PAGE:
If you are familiar with MakingMusic.net then you may have heard about the exciting app that is in the works. Andy Fling of MakingMusic.Net is in the process of developing an app called iPiano Tutor for the iPad. This app actually reminds me a little of PianoMarvel if you are familiar with their program and was something I was hoping there would be an app for.

Andy started the journey in developing this app in October 2012, with initial plans and designs. After securing the interest of app development company Jiffy Software (developers of Cut the Rope) they turned the focus to fundraising through Indiegogo. If all goes as hoped they will begin developing iPiano Tutor in April 2013. The anticipated date for it to be ready is this summer!

I would recommend visiting Indiegogo to read details about this app and view the video to see what it will entail. I personally am excited for it and plan to donate.

Before blogging about this app, I had a few questions for Andy. I thought I would share what I learned.

I first asked if we should look at this app as a method book tool or more of a supplementary tool.

“I guess you could regard the app as being an interactive method book. Eventually, all of the piano sheet music from MakingMusicFun.net will be available for in-app purchase. The advantage that iPiano Tutor will provide is that kids will now have tools to practice more effectively. They will be able to select two measure phrases for example, hear how they sound, and then practice them effectively. One of the most exciting things is that this musical phrase touch selection feature will get kids thinking in terms of phrases, and practicing part-to-whole instead of beginning to end.”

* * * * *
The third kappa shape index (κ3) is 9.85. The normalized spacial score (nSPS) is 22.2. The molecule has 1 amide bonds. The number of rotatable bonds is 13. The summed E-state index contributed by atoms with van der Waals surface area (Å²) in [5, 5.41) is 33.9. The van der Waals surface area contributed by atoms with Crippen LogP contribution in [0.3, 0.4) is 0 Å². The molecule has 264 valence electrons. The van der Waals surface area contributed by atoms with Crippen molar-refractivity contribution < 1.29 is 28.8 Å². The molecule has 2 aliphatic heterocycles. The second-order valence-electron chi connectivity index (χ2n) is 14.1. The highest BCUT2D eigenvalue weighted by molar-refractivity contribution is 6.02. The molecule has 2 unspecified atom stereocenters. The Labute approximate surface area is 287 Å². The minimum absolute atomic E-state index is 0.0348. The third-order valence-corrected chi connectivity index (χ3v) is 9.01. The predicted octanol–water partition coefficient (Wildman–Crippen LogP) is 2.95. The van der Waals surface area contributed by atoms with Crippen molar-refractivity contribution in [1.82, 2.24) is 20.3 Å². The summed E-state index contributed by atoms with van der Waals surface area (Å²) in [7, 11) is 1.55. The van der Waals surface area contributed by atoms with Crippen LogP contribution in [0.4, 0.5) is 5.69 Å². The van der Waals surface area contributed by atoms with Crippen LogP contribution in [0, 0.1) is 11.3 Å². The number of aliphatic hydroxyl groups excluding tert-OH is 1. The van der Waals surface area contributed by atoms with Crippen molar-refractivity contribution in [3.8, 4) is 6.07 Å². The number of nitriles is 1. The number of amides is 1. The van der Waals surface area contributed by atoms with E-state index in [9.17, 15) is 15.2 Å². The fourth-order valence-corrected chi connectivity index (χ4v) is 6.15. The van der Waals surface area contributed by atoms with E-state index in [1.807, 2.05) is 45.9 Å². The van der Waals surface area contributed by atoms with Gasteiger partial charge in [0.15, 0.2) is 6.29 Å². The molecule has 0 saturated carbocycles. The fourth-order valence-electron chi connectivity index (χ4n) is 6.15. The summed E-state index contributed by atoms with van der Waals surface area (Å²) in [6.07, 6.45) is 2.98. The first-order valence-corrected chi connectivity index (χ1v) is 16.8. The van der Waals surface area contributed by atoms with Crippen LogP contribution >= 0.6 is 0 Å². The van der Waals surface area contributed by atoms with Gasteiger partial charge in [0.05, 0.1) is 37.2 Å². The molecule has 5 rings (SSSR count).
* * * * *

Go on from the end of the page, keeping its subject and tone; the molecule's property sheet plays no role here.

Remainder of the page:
I then asked if there will be a way to email scores to teachers when students play this at home?

“Yes, you will always be able to get a printable version of the sheet music at MakingMusicFun.net. Teachers may also download the app, and have the sheet music on their iPad as well.”

My next question was regarding the feedback/scoring system. I asked if it will simply give a score or will it highlight the mistakes made (notes, rhythm, etc…)?